Leighton to give 'eyesore' $450m revamp

Property company Leighton will transform the former Moonee Ponds market into a $450 million planned community after buying the site for $23 million.

Property company Leighton will transform the former Moonee Ponds market into a $450 million planned community after buying the site for $23 million.

Leighton Properties and its joint venture partner, private equity real estate firm Qualitas, finalised the deal Tuesday, buying the 1.34 hectare block from US-based owner Reading Cinemas.

The former market, now used as a car park and criticised by locals as an eyesore, has for the past 16 years been mooted as a development opportunity, but despite numerous proposals Reading was unable to turn a sod on the site.

Opposite the Moonee Ponds train station, the site had the potential to house more than 800 apartments and provide 2000 square metres of ancillary retail space, Leighton managing director Mark Gray said.

"The future development of this unique site with six street frontages in the heart of Moonee Ponds' established and thriving town centre will be the first master-planned development in the area and is set to become a landmark precinct," he said.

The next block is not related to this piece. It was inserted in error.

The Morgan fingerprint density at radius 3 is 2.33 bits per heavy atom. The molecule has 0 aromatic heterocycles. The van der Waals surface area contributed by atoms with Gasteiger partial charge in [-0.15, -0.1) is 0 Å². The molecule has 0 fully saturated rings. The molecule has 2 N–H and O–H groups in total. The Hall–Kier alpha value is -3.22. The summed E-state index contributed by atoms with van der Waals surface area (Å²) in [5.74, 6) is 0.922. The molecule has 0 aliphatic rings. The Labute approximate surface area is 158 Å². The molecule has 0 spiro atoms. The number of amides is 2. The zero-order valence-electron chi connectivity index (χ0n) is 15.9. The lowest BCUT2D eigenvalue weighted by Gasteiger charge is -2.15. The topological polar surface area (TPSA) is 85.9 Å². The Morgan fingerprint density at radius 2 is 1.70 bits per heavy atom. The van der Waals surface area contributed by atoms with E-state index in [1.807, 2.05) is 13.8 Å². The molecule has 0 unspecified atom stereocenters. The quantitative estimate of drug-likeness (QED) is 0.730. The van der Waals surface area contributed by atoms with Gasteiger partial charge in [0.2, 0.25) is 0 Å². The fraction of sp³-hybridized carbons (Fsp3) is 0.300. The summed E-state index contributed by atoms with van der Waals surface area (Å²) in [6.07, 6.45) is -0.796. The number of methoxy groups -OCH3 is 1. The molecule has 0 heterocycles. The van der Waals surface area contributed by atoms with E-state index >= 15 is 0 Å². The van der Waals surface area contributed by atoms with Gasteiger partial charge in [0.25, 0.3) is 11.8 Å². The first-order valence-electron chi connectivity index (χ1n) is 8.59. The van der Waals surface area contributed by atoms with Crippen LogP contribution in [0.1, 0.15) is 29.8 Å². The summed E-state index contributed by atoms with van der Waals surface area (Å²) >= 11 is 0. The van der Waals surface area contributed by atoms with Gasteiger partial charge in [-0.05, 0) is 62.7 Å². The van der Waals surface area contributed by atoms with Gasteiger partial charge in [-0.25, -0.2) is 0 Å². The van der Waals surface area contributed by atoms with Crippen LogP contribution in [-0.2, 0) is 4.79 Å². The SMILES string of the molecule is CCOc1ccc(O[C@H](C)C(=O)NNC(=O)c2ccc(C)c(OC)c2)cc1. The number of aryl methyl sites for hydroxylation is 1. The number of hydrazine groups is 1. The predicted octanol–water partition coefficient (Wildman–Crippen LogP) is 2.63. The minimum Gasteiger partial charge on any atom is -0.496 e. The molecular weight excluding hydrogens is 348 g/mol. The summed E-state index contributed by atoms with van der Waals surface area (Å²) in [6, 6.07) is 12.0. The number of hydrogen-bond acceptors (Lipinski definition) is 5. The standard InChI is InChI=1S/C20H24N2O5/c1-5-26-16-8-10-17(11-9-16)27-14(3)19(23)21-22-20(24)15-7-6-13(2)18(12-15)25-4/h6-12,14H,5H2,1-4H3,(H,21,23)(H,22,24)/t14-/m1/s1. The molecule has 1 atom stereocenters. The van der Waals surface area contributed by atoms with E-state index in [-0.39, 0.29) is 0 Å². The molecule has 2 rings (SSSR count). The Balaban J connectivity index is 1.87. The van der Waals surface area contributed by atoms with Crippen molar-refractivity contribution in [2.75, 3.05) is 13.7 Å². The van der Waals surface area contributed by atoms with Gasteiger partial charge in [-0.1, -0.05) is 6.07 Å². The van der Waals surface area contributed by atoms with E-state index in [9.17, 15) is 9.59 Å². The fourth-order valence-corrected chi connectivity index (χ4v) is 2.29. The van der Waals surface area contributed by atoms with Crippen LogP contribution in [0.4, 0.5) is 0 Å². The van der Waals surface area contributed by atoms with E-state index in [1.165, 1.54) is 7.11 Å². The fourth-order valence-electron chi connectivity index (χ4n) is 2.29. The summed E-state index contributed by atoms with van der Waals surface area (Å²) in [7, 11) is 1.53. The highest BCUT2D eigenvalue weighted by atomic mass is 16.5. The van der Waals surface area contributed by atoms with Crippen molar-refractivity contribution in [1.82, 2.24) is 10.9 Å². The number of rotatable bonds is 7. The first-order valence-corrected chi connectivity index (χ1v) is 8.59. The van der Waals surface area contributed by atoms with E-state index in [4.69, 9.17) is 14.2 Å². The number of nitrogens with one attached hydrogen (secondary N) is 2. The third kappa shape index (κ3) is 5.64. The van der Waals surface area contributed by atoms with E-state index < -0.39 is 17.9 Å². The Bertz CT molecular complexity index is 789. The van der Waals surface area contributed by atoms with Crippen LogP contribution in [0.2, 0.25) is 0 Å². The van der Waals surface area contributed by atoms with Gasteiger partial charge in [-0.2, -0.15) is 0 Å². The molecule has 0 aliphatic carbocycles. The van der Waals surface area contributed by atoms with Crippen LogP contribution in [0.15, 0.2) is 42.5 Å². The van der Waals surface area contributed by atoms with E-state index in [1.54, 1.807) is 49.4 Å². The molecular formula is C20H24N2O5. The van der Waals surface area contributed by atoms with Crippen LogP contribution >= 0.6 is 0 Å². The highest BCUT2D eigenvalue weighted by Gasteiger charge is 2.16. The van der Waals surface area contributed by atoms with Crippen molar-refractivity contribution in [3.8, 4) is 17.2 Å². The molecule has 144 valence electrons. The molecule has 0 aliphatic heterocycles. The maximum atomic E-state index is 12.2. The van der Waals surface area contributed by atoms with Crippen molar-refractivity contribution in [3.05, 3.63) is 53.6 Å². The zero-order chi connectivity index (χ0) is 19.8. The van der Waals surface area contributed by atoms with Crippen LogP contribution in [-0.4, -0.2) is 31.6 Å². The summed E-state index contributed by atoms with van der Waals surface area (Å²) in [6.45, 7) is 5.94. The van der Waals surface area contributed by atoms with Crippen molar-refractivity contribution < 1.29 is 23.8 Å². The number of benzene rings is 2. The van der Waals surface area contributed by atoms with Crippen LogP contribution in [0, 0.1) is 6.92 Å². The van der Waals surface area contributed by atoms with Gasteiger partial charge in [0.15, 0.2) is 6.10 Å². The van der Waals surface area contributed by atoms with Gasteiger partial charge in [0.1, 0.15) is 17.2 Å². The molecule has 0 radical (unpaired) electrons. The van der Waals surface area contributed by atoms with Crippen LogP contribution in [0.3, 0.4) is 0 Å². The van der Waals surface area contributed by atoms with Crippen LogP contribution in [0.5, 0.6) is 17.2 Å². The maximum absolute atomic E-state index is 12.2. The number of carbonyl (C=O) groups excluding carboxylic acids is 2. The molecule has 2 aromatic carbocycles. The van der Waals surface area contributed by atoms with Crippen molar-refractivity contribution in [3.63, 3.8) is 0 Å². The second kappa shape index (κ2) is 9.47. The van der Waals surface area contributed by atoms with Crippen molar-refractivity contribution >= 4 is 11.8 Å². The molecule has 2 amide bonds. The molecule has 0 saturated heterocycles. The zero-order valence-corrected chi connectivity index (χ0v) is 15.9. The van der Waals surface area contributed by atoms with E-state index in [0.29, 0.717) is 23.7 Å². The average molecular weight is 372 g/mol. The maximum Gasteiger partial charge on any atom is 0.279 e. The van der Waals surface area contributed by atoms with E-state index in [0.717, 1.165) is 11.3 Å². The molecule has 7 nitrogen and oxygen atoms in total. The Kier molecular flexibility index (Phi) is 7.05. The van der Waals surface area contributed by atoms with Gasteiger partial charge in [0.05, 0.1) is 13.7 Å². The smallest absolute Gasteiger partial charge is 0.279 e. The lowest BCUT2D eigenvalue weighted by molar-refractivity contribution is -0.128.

When it first bought the prime site near the Puckle Street retail strip, Reading had plans for a major entertainment complex.

That was replaced with other concepts before Reading put the property on the market in May with unapproved plans that included three apartment towers, the tallest of 26 levels, in a $250 million mixed-used development.

Leighton's proposal includes a mix of low and high-rise residential buildings initially of between six and eight levels, but Leighton's national head of residential, Gavin Tonnet, would not be drawn on the maximum heights.

He said Leighton hoped to lodge development plans in 2014 and begin building the following year.

"It's fairly early days. We would expect to prepare and lodge planning applications in the latter half of next year," he said.

Moonee Valley Council's preferred height is 16 storeys.

There is expected to be a rapid increase in high density housing after Moonee Valley Racing Club submitted revised plans for a development that includes 2500 apartments on six of the racetrack's 40 hectares.

A government-appointed advisory committee will decide how much housing the racetrack will hold, but the council is strongly opposed to its overdevelopment.

Moonee Ponds fits Leighton's strategy to target inner-ring urban renewal sites close to transport, shops and employment, Mr Gray said. "We expect a strong underlying demand from locals," he said.

Colliers International's Jeremy Gruzewski and Peter Bremner, and CBRE's Justin Clarkson, Scott Orchard and Ari Petrovs were the agents behind the deal.


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